The second part of fixing trade show lead fulfillment is customizing what you mail or email.  You have to be willing and able to customize what you send to your booth visitors based on what they said to your booth staffers.  At minimum, your cover letter should say that your company “was pleased to meet you at the XYZ show, and that you’ve enclosed your requested items, and that our company representative will soon follow up about your needs discovered in our booth.”  You only send the company brochures related to the products your booth visitor asked for.  You don’t send 10 product brochures, when they only showed interest in one product.  And for sure you send the brochures for that one product!

If you want to truly fix the broken link in your trade show lead fulfillment you tailor each followup letter to directly respond to your booth visitor conversations.  Writing in the letter that your booth staffer learned you ask for ____, and so we will be sending you a price quote/calling for an appointment time/talking with our engineer about your project/gathering up samples to show you, or something else appropriate for the next step.

“We can’t do that, can we?”

Now, I hear your objection to this:  “We don’t have time for this high level of customized lead fulfillment!  Our booth visitors expect an answer fast!”  Yes, booth visitors do expect a quick answer — but as Traci’s experience shows, even more they want the right answers.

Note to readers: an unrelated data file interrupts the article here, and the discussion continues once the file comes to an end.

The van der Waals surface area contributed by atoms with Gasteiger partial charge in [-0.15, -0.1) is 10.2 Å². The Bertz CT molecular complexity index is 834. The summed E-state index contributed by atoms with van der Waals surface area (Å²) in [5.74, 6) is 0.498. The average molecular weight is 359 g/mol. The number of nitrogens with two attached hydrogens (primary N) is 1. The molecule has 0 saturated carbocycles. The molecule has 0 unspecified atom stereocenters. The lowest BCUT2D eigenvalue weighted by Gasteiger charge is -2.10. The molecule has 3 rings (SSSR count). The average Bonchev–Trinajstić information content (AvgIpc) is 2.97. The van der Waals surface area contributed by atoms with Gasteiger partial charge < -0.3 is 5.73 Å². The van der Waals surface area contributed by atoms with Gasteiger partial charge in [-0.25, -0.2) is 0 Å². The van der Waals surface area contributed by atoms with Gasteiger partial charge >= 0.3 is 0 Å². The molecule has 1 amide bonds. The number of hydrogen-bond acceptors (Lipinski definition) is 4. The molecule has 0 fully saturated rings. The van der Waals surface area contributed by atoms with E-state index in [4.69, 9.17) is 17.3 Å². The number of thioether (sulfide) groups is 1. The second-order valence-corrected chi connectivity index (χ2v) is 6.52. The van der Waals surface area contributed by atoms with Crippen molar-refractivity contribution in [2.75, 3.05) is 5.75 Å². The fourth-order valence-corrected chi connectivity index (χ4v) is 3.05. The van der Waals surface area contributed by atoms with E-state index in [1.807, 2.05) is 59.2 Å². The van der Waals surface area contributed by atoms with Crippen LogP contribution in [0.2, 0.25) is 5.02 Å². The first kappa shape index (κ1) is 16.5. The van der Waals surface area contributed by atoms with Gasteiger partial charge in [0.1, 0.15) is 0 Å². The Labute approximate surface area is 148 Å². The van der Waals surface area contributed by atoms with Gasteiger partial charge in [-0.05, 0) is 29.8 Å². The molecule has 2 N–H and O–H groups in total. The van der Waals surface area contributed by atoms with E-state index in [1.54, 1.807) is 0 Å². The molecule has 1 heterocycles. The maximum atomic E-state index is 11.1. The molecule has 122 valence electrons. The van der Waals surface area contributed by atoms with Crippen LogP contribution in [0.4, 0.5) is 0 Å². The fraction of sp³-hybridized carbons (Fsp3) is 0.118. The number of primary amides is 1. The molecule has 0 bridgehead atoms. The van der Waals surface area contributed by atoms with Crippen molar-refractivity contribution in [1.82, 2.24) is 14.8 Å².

But you can pull this off.  You just need to also qualify your leads while in your booth.  Your “A” leads are your best leads – immediate needs, have a budget, and authority to buy.  So the smaller portion of “A” leads are the first ones you fulfill, with letters and products customized to their requests.

Then, fulfill the “B” leads, which may have a need, but not immediately, and perhaps without an approved budget.  Once those are out the door, then fulfill your “C” leads…which may get the more generic “Thanks for visiting our booth at the XYZ show” letter any how, because that’s how far the conversation went.

More effort?  Certainly.  Worth it?  Definitely.

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About the Author

Mike Thimmesch is the Principal at Thimmesch Marketing. For over 25 years, he has created and implemented innovative marketing, lead generation, and exhibiting strategies that profitably grow company sales and brand awareness. Mike rose to Director level at Skyline Exhibits, where he helped generate over a half million leads, resulting in over $1 billion in sales. He published 11 industry white papers and eight exhibiting books, presented over 100 trade show webinars, and wrote over 200 exhibit marketing blog posts.